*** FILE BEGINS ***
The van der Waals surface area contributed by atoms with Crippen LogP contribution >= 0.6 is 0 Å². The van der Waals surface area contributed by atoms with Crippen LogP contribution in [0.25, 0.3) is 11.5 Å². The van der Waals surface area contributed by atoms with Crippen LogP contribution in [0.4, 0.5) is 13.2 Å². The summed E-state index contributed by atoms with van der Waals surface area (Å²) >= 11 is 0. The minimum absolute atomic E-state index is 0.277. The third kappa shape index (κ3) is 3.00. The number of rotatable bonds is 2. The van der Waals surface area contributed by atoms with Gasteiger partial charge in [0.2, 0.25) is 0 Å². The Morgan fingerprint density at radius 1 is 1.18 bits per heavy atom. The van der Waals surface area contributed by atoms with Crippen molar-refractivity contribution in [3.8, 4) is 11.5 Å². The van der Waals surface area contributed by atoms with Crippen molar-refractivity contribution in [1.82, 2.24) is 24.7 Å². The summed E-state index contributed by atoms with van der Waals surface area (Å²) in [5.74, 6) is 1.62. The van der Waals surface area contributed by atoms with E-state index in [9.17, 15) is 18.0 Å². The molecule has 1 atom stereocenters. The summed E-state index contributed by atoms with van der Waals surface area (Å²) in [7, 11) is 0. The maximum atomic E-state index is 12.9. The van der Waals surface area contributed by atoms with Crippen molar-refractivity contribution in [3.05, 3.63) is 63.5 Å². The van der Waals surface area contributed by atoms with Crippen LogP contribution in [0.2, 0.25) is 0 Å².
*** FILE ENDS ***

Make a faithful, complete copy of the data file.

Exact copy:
The van der Waals surface area contributed by atoms with Crippen LogP contribution >= 0.6 is 0 Å². The van der Waals surface area contributed by atoms with Crippen LogP contribution in [0.25, 0.3) is 11.5 Å². The van der Waals surface area contributed by atoms with Crippen LogP contribution in [0.4, 0.5) is 13.2 Å². The summed E-state index contributed by atoms with van der Waals surface area (Å²) >= 11 is 0. The minimum absolute atomic E-state index is 0.277. The third kappa shape index (κ3) is 3.00. The number of rotatable bonds is 2. The van der Waals surface area contributed by atoms with Gasteiger partial charge in [0.2, 0.25) is 0 Å². The Morgan fingerprint density at radius 1 is 1.18 bits per heavy atom. The van der Waals surface area contributed by atoms with Crippen molar-refractivity contribution in [3.8, 4) is 11.5 Å². The van der Waals surface area contributed by atoms with Crippen molar-refractivity contribution in [1.82, 2.24) is 24.7 Å². The summed E-state index contributed by atoms with van der Waals surface area (Å²) in [5.74, 6) is 1.62. The van der Waals surface area contributed by atoms with E-state index in [9.17, 15) is 18.0 Å². The molecule has 1 atom stereocenters. The summed E-state index contributed by atoms with van der Waals surface area (Å²) in [7, 11) is 0. The maximum atomic E-state index is 12.9. The van der Waals surface area contributed by atoms with Crippen molar-refractivity contribution in [3.05, 3.63) is 63.5 Å². The van der Waals surface area contributed by atoms with Crippen LogP contribution in [0.2, 0.25) is 0 Å².